Women Reproductive Health
January 27, 2014

Study Reveals Just How Much Women Don’t Know About Their Reproductive Health

redOrbit Staff & Wire Reports - Your Universe Online

A group of researchers from Yale School of Medicine has published a study showing how much - and how little - women of reproductive age know about the science of baby-making. Among the more startling of their observations were that about half of these women had never even discussed reproductive health with their doctors, while almost a third of them visited their reproductive health provider less than once a year or never.

Published in today’s edition of the journal Fertility & Sterility, the study’s results are based on an anonymous online survey conducted in 2013 of 1,000 women between the ages of 18 and 40. The women randomized and represented a variety of ethnicities and geographic areas using data from a US census. Included on the survey were questions designed to asses the women’s understanding, attitudes, beliefs and practices relating to sexual activity, pregnancy and core concepts of reproductive health.

According to senior study author Jessica Illuzzi, MD, the study provides valuable insights into what women do and do not know about their own reproductive health, and highlights just how important it is that more healthcare providers engage in dialogue with their patients about these issues.

"This study, on one hand, brings to the forefront gaps in women's knowledge about their reproductive health, and on the other, highlights women's concerns that are often not discussed with health providers," said lluzzi, who is associate professor in the Department of Obstetrics, Gynecology & Reproductive Sciences at Yale School of Medicine. "It is important that these conversations happen in this ever-changing family landscape."

Some of the study’s more notable findings include the following: Roughly 40 percent of reproductive-age women stated they had concerns about their ability to become pregnant. Another half were not aware that multivitamins with folic acid are recommended for reproductive age women in order to help prevent birth defects.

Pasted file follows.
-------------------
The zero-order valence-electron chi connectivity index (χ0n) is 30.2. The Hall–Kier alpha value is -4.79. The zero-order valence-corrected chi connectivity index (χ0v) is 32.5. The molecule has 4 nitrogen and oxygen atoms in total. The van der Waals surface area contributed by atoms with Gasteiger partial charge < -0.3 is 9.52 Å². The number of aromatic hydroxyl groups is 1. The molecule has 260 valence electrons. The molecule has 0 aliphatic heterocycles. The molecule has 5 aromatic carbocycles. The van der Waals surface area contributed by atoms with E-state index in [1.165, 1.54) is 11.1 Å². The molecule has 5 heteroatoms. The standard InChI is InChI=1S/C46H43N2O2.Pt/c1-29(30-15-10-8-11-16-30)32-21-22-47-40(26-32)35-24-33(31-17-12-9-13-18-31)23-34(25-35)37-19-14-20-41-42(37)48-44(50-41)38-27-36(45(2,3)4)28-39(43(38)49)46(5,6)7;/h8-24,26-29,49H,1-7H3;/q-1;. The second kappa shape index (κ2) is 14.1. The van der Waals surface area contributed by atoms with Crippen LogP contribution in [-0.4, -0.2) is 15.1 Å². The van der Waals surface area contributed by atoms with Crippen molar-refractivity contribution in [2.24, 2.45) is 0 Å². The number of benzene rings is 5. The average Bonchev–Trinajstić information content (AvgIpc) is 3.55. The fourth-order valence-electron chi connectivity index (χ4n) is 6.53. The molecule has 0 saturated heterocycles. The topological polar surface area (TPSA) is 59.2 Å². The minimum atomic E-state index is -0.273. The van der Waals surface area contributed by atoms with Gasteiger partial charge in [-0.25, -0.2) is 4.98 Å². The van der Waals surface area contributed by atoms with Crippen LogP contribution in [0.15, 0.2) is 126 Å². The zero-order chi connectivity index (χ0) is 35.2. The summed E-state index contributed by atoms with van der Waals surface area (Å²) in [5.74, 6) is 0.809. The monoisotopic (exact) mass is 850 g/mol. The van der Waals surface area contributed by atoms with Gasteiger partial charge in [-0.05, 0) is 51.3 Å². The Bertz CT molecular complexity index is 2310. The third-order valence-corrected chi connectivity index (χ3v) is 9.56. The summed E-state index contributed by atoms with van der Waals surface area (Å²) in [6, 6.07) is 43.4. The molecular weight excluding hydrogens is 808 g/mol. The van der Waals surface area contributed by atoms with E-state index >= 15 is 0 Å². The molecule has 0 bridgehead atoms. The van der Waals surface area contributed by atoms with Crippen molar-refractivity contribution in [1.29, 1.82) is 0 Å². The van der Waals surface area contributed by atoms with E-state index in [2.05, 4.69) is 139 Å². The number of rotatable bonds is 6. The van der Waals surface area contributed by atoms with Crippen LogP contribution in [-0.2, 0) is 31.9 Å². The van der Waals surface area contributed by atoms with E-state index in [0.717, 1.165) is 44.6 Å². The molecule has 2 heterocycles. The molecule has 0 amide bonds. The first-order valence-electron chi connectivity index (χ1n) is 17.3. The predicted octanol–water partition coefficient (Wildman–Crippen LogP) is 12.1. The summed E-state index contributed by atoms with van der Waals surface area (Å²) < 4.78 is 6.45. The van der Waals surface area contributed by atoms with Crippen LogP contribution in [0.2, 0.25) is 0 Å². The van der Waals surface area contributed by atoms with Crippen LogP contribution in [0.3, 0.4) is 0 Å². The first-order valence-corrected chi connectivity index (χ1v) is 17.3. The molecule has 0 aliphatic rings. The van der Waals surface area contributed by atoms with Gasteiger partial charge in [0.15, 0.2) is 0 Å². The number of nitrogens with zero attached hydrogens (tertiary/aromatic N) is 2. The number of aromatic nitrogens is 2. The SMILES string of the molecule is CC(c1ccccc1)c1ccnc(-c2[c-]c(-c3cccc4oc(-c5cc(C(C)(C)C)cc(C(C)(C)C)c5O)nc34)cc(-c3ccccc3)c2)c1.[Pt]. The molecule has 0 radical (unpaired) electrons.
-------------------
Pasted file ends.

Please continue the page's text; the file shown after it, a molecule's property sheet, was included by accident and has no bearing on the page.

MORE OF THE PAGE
Approximately a quarter of the women were not familiar with the negative effects of sexually transmitted diseases, obesity, smoking or irregular menses on fertility. And about one in five of the women surveyed said they were not aware of the negative effects of aging on a woman’s reproductive success, including increased rates of miscarriage, chromosomal abnormalities and general difficulty and increased length of time needed to conceive.

Moreover, the research team also said their survey unveiled some surprising misconceptions regarding how to optimize conception. For instance, half of the participants thought  having sex more than once per day would increase their chances of becoming pregnant. Approximately 30 percent believed certain sexual positions and elevating the pelvis would increase their chances of becoming pregnant. And only about half of the respondents knew sexual intercourse must take place before ovulation rather than after it in order to optimize the chances of conception.

Study co-author Lubna Pal, associate professor of Reproductive Endocrinology and Infertility at Yale, noted, "We found that 40% of women in the survey believed that their ovaries continue to produce new eggs during reproductive years. This misperception is of particular concern, especially so in a society where women are increasingly delaying pregnancy."